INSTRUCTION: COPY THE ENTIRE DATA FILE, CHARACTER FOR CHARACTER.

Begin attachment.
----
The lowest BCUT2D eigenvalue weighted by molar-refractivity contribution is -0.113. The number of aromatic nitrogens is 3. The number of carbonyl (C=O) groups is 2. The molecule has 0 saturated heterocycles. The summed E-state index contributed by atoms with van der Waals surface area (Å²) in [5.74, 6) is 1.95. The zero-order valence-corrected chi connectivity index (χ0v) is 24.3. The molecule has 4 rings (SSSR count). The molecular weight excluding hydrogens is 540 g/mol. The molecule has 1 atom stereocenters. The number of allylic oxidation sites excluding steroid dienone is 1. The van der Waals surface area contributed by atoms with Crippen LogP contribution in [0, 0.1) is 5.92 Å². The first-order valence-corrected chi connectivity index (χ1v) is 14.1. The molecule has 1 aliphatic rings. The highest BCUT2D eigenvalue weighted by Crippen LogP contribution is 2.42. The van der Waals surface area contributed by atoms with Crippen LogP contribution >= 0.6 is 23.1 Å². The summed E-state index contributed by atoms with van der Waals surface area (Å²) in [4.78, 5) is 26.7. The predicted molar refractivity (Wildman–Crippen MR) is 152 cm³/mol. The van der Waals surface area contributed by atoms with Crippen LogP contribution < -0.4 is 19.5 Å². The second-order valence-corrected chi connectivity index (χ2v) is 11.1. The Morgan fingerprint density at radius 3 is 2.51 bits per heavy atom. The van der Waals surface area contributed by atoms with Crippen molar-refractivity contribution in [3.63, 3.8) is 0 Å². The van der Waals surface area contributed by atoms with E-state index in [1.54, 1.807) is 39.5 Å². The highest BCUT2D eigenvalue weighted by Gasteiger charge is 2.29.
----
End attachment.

The lowest BCUT2D eigenvalue weighted by molar-refractivity contribution is -0.113. The number of aromatic nitrogens is 3. The number of carbonyl (C=O) groups is 2. The molecule has 0 saturated heterocycles. The summed E-state index contributed by atoms with van der Waals surface area (Å²) in [5.74, 6) is 1.95. The zero-order valence-corrected chi connectivity index (χ0v) is 24.3. The molecule has 4 rings (SSSR count). The molecular weight excluding hydrogens is 540 g/mol. The molecule has 1 atom stereocenters. The number of allylic oxidation sites excluding steroid dienone is 1. The van der Waals surface area contributed by atoms with Crippen LogP contribution in [0, 0.1) is 5.92 Å². The first-order valence-corrected chi connectivity index (χ1v) is 14.1. The molecule has 1 aliphatic rings. The highest BCUT2D eigenvalue weighted by Crippen LogP contribution is 2.42. The van der Waals surface area contributed by atoms with Crippen LogP contribution >= 0.6 is 23.1 Å². The summed E-state index contributed by atoms with van der Waals surface area (Å²) in [4.78, 5) is 26.7. The predicted molar refractivity (Wildman–Crippen MR) is 152 cm³/mol. The van der Waals surface area contributed by atoms with Crippen LogP contribution < -0.4 is 19.5 Å². The second-order valence-corrected chi connectivity index (χ2v) is 11.1. The Morgan fingerprint density at radius 3 is 2.51 bits per heavy atom. The van der Waals surface area contributed by atoms with Crippen molar-refractivity contribution in [3.63, 3.8) is 0 Å². The van der Waals surface area contributed by atoms with E-state index in [1.54, 1.807) is 39.5 Å². The highest BCUT2D eigenvalue weighted by Gasteiger charge is 2.29.